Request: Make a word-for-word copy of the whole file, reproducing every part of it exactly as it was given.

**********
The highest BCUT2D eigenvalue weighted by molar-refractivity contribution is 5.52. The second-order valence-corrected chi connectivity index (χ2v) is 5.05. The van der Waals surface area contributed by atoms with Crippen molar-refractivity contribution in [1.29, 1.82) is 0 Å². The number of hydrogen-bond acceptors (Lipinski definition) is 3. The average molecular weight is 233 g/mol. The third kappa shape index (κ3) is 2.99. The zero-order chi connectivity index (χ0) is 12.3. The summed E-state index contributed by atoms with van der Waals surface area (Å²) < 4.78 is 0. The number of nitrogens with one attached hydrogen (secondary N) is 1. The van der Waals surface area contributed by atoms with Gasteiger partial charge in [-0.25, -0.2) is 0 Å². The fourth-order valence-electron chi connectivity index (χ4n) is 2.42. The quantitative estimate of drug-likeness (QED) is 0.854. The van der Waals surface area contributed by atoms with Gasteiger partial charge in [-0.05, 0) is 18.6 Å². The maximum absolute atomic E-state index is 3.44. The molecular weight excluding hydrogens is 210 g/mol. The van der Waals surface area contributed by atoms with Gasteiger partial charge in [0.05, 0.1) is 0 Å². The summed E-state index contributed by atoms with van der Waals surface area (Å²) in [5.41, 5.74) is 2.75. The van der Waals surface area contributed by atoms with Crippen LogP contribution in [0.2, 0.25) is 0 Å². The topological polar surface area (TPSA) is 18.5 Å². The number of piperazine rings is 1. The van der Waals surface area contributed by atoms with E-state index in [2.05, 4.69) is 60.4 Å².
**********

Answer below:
The highest BCUT2D eigenvalue weighted by molar-refractivity contribution is 5.52. The second-order valence-corrected chi connectivity index (χ2v) is 5.05. The van der Waals surface area contributed by atoms with Crippen molar-refractivity contribution in [1.29, 1.82) is 0 Å². The number of hydrogen-bond acceptors (Lipinski definition) is 3. The average molecular weight is 233 g/mol. The third kappa shape index (κ3) is 2.99. The zero-order chi connectivity index (χ0) is 12.3. The summed E-state index contributed by atoms with van der Waals surface area (Å²) < 4.78 is 0. The number of nitrogens with one attached hydrogen (secondary N) is 1. The van der Waals surface area contributed by atoms with Gasteiger partial charge in [-0.25, -0.2) is 0 Å². The fourth-order valence-electron chi connectivity index (χ4n) is 2.42. The quantitative estimate of drug-likeness (QED) is 0.854. The van der Waals surface area contributed by atoms with Gasteiger partial charge in [-0.05, 0) is 18.6 Å². The maximum absolute atomic E-state index is 3.44. The molecular weight excluding hydrogens is 210 g/mol. The van der Waals surface area contributed by atoms with Gasteiger partial charge in [0.05, 0.1) is 0 Å². The summed E-state index contributed by atoms with van der Waals surface area (Å²) in [5.41, 5.74) is 2.75. The van der Waals surface area contributed by atoms with Crippen LogP contribution in [0.2, 0.25) is 0 Å². The topological polar surface area (TPSA) is 18.5 Å². The number of piperazine rings is 1. The van der Waals surface area contributed by atoms with E-state index in [2.05, 4.69) is 60.4 Å².